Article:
• It’s accessible. Expensive cameras, studio lighting and a glam team are unheard of among viral creators on TikTok. In fact, some of the most viewed TikToks have been filmed in creators’ bedrooms, back gardens, or city centres, all using a smartphone. For businesses aiming to adapt to this landscape, they must follow suit, as encouraged by TikTok itself: ‘Don’t make ads, make TikToks’. Rather than ‘thinking like advertisers’, brands are persuaded to ‘behave like creators’, taking a step back from more expensive marketing tactics. Essentially, the only ingredients for achieving TikTok success are creativity and imagination. 


Which brands are doing it best?

Samsung – @samsung

Samsung saw record-breaking numbers with their #VideoSnapChallenge earlier this year. With videos including a promotional collaboration with K-Pop superstars, BTS, and contributions from well-known creators, the challenge accumulated 33 billion views across the app. How’s that for exposure?

Samsung tiktok

ASOS – @asos

Online fashion retailer, ASOS, know their way best around influencer collaborations on TikTok. Coining the hashtag, #asostiktakeover, the brand have been able to expand their audience significantly by working with well-known TikTok creators, such as @abbyroberts and @the.navarose (pictured below). This well-performed strategy has enhanced the brand’s presence across TikTok, as well as in the minds of Gen-Z. 

Asos tiktok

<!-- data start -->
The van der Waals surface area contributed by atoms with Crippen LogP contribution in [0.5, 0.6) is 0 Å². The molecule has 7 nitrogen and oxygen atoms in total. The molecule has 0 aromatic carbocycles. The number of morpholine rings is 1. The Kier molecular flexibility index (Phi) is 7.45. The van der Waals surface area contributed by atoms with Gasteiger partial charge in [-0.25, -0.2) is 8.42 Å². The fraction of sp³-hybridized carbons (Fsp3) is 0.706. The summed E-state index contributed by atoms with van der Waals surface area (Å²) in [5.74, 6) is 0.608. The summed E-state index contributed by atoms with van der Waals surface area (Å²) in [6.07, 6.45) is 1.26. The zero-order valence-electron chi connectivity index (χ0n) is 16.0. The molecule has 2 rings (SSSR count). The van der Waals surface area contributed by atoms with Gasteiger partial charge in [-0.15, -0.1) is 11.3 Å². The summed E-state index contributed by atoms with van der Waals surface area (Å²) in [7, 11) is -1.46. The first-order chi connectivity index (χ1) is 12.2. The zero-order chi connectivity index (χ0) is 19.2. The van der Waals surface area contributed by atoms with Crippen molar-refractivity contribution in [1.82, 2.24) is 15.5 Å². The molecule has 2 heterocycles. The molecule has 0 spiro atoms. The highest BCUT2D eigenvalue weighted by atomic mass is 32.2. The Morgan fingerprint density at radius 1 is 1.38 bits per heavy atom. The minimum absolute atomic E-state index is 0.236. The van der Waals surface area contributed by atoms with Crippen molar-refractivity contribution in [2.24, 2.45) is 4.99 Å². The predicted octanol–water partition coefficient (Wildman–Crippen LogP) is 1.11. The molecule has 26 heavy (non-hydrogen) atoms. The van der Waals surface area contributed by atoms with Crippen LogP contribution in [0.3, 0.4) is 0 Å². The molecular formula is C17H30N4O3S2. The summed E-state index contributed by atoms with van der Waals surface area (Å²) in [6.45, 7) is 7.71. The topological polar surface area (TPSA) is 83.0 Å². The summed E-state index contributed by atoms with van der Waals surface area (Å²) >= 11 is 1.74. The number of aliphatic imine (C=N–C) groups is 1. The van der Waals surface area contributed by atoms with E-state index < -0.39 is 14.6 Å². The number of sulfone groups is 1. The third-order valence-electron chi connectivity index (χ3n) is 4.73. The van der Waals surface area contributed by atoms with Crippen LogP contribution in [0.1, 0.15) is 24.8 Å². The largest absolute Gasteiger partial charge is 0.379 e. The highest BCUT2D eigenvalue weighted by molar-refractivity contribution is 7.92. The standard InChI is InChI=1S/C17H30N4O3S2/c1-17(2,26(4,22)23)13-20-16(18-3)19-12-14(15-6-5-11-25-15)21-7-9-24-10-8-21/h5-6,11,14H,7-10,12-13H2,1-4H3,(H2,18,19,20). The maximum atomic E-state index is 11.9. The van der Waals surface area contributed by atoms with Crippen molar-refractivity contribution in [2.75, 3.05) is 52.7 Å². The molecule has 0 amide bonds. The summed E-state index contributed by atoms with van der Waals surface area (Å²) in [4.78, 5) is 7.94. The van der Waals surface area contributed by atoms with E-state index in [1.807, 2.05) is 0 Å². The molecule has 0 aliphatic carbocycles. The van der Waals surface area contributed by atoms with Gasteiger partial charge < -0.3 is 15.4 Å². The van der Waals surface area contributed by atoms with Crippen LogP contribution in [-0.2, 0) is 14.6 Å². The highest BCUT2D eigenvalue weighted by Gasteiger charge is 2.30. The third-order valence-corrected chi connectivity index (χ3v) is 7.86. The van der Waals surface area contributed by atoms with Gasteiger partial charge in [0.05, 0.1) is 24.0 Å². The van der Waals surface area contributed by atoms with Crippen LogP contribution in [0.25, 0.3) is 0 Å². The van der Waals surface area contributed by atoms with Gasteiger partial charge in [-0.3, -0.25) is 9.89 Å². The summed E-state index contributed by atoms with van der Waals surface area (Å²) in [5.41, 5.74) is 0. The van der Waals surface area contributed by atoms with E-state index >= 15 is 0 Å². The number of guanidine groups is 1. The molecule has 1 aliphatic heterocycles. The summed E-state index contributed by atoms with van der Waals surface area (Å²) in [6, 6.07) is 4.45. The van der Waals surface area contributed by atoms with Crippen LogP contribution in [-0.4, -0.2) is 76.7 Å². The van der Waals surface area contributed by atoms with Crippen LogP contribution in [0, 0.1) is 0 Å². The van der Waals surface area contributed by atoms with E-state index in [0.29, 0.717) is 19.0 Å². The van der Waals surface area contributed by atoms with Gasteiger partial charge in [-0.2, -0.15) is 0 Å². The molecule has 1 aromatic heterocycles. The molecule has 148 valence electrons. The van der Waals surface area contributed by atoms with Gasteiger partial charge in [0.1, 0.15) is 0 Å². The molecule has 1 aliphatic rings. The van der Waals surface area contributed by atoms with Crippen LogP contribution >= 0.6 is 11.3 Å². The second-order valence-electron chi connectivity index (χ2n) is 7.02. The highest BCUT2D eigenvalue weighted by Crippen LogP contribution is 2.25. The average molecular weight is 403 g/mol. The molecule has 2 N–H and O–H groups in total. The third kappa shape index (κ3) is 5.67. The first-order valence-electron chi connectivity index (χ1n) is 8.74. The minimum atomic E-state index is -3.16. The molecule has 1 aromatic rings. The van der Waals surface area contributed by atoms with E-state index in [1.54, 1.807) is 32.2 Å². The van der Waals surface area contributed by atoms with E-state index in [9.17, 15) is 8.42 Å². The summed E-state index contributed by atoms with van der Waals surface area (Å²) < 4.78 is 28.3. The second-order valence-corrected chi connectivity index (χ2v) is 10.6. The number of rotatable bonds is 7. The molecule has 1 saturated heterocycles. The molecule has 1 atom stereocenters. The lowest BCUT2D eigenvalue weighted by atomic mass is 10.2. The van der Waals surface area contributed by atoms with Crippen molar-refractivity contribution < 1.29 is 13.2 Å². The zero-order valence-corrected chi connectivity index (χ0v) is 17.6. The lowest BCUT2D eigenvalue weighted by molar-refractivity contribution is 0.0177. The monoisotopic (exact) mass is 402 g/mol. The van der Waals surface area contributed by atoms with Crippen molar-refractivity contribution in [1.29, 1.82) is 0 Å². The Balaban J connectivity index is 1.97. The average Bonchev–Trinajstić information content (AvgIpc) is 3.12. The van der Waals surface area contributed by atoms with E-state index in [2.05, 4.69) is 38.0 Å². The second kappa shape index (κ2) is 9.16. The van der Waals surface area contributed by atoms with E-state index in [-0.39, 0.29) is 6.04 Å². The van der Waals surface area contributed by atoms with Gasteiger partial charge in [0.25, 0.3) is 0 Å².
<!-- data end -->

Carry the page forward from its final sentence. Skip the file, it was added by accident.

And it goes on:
Ryanair – @ryanair 

Ryanair offers a perfect example of TikTok’s unrivalled ability to humanise a brand. Prompted by the prevailing effects of the pandemic, the airline flew to TikTok in an attempt to maintain their brand awareness during the travel ban. Since then, Ryanair have achieved staggering numbers on the app through its engagement with Gen-Z humour and trending memes. The airline is no longer just a large corporation but has become a well-loved personality among young people. 

Ryan air tiktok


If you would like more information about how Posh Cockney can help your brand break into the world of TikTok, get in touch today.

Pret Express - Great tech or a PR Stunt?

Over the past year, we’ve seen Pret A Manger making big moves to their business model in attempts to overcome the many struggles the pandemic has thrown at high street coffee chains. With the recent announcement that Pret is to expand their services by introducing vending and dispensing machines as well as increase their ‘Pret Perks’, Pret is once again making headlines.

Plans to innovate and diversify amongst coffee chain giants to set themselves apart from their competition are by no means new. We’ve all seen the thousands of Costa self-serving coffee machines dotted across the UK in service stations. Not long ago, we heard of Carluccio’s plans to launch their self-serving coffee machines in Budgens stores. However, have we seen vending machines like this before?